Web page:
Fiction, Melbourne, Relationship and marriage, Writing

Her disease

Jen dressed carefully. She wanted to look good, but not overdone. Three shirts, two dresses and five pants already littered the floor at her feet.

With a huff, she chose her black skinny jeans, rolled up the cuffs, donned her espadrille wedges and threw on a white shirt. She stared critically at the mirror.

‘It’ll have to do, Jen,’ she said to herself, checking her watch.

In the bathroom she fixed her hair and applied her make-up. Subtle, but enough to give her a glow, a pinkish hue. A slick of lippie and she was done.

Jen snatched her car keys from the hall table and checked her purse for cash—she always paid her half. She grabbed her handbag and leather jacket from the coat rack in the hallway, and slammed the front door behind her.

In the car, she slowed her breathing. She’d not had the chance to think inside the house.

‘What are you doing?’ she whispered, resting her forehead on the steering wheel. Her heart was pressing against her ribs. Her fingers were tingly. The inner voice was shouting at her: go back inside! Don’t do this!

But the magnetic force pulled. It overrode all sense and reason. It always did.

‘Fuck it.’ She turned the key in the ignition and drove off.

Twenty minutes later, she parked the car. Stepped out and walked fifty metres to the building. Her phone buzzed. She pulled it out of her handbag. A text, one number.


She nervously walked into the foyer, deliberating over whether to go straight to the lift, or head to the front desk. She chose the former and hoped that she wouldn’t be stopped on the way. Jen pressed the lift button, and waited as inconspicuously as she could. The lift doors opened. Empty. Mirrors surrounded her on all three walls. She avoided making eye contact with herself, but her likeness rebuked her, tormented her. How long does it take to ride twelve floors? Jen raised her glance and looked directly into her own eyes.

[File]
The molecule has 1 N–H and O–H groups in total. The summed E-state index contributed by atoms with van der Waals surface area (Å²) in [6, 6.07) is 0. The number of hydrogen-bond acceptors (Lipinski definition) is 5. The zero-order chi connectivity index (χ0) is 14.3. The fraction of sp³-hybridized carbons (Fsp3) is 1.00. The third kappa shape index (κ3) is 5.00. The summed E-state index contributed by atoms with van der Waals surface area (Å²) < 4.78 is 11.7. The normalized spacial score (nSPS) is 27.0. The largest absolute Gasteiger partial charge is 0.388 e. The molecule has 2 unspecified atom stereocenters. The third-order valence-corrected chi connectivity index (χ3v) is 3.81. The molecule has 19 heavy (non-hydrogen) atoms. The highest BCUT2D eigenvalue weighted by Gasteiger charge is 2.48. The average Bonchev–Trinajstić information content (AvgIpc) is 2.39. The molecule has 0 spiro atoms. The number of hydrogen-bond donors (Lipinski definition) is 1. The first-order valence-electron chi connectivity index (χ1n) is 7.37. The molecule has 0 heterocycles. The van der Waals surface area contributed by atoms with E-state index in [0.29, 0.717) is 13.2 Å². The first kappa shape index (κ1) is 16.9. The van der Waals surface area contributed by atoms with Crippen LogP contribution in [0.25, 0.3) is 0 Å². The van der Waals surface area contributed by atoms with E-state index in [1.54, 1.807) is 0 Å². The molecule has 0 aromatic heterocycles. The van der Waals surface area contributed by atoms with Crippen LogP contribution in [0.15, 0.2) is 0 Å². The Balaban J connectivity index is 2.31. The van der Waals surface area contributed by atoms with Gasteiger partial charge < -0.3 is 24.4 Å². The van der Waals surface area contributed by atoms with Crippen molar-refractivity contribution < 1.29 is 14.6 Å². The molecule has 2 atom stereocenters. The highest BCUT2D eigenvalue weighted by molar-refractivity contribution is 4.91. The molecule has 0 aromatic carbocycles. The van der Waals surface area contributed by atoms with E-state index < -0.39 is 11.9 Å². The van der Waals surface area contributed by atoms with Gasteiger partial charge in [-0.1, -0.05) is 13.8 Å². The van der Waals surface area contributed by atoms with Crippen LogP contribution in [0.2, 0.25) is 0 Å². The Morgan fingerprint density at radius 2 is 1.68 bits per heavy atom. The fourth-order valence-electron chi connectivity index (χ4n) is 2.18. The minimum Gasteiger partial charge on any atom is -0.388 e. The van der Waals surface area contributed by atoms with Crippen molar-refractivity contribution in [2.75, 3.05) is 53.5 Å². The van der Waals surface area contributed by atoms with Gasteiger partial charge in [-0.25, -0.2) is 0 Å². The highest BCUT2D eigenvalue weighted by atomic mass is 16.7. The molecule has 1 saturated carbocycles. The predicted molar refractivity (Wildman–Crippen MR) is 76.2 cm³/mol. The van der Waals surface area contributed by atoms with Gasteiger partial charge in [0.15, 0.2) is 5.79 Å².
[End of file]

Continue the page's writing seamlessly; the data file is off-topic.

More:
‘Shut up!’ Her face pressed against the glass; steam rose from her breath distorting her view.

With a jerk, the lift stopped. The doors opened. On the walls were directions to rooms: 1201-25 to the left; 1226-38 to the right. She didn’t need to look. Jen knew the way.

The door to room 1236 was held ajar, with his shoe, like he always did. She pushed it open, and kicked his shoe out of the way. The door shut with a gentle click and she crept forward, into the vastness of the room.

A king-size bed took up the centre of the room; he was already in it. His suit, shirt and tie neatly folded on the suitcase ledge; a watch and wedding ring lay on the bench, next to the TV.

‘Hey,’ he said quietly. His hands were behind his head, propped up on the pillow.

‘Hey you,’ Jen replied as she undressed, placing her own wedding and engagement rings next to her handbag. She slid in next to him, the coolness of the sheets a balm to her white-hot, searing guilt. ‘We really need to stop doing this.’

He sniggered as he leaned in to kiss her. ‘Say it like you mean it, Jen.’

She opened her mouth to protest. It was no use. He was her disease.


Photo by Arzu Cengiz on Unsplash

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